Viber: hacked by the Syrian Electronic Army, Again!

Internet companies beware, hackers are out in full force this month. In the past two weeks, we’ve seen Apple’s Dev Center hacked, several Instagram accounts hacked, and the popular voice and messaging service Viber attacked.

Viber claims, though, that the damage it suffered from its breach was minimal, saying the attacker only gained access to two minor support systems. But a quick glance at its App Store description suggests that wasn’t the case…

Earlier this evening, 9to5Mac pointed to the App Store description of Viber’s popular iOS app, which had clearly been defaced. The attackers replaced the text with “We created this app to spy on you, PLEASE DOWNLOAD IT!”

The site was able to grab a screenshot before the description was restored:

From a distance, it looks like this could be related to Apple’s Dev Center attack, but it’s not likely. 9to5Mac’s Mark Gurman suggests the hackers could have gained access to Viber’s iTunes Connect account using a phishing scam.

From the company’s initial statement on the hack:

“Today the Viber Support site was defaced after a Viber employee unfortunately fell victim to an email phishing attack. The phishing attack allowed access to two minor systems: a customer support panel and a support administration system. Information from one of these systems was posted on the defaced page.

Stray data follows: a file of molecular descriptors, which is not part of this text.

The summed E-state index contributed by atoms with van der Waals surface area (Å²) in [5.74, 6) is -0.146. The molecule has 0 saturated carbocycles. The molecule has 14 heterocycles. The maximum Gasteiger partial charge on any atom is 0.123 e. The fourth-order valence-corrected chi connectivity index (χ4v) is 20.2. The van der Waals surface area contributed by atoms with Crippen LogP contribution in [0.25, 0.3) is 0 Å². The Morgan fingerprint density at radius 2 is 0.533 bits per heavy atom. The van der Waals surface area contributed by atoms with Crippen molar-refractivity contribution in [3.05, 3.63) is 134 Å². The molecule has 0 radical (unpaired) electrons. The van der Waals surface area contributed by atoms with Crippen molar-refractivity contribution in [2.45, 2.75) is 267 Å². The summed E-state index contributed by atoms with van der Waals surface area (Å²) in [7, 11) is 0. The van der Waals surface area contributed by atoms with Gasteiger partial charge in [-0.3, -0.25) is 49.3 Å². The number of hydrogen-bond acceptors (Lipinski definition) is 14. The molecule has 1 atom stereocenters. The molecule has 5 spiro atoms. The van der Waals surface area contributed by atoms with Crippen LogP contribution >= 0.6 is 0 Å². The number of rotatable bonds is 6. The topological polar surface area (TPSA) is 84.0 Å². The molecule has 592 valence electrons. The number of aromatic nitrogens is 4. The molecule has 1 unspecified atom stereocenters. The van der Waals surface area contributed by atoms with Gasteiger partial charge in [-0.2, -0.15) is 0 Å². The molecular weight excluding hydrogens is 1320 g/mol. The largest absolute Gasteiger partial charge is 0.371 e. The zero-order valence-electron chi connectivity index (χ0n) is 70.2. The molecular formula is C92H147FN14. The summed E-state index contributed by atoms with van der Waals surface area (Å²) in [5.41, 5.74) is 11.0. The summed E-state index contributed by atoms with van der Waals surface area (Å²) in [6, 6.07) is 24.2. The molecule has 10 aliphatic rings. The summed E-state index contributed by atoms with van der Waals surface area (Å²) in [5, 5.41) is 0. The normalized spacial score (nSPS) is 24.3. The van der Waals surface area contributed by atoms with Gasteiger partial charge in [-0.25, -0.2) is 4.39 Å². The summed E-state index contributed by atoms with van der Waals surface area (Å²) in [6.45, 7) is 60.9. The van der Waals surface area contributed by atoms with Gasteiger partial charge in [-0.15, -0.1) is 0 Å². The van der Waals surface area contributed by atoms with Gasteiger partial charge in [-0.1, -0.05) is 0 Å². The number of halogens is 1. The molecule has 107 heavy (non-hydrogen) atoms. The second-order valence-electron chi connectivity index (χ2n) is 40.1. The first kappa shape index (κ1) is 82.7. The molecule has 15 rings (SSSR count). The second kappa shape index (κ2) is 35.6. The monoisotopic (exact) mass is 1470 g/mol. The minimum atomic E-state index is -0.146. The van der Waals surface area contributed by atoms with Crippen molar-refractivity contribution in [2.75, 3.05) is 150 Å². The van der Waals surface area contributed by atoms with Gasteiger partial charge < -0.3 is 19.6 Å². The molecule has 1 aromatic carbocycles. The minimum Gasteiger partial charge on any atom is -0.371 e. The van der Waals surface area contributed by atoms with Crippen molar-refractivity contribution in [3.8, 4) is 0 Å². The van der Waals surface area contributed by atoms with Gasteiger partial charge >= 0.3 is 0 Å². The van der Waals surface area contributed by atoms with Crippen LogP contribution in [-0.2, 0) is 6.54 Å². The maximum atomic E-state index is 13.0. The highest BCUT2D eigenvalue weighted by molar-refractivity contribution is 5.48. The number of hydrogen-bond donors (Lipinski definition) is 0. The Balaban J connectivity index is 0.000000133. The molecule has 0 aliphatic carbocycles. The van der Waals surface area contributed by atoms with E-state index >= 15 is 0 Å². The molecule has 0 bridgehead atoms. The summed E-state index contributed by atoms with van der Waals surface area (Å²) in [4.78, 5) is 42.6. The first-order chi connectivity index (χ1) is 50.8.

It is very important to emphasize that no sensitive user data was exposed and that Viber’s databases were not “hacked”. Sensitive, private user information is kept in a secure system that cannot be accessed through this type of attack and is not part of our support system.

But my problem here is that Viber hasn’t been very transparent about the attack. Sure, they claim that there was no sensitive user data exposed. But they also said the hack was limited to two minor systems, which it obviously wasn’t.

As a long-time user, I think the company has some more explaining to do.

Viber was initially hacked on Tuesday, July 23rd, by the Syrian Electronic Army. The group claims the Israeli-based firm, which hosts 200 million users worldwide, is “spying and tracking” its users, and says folks should stay away.

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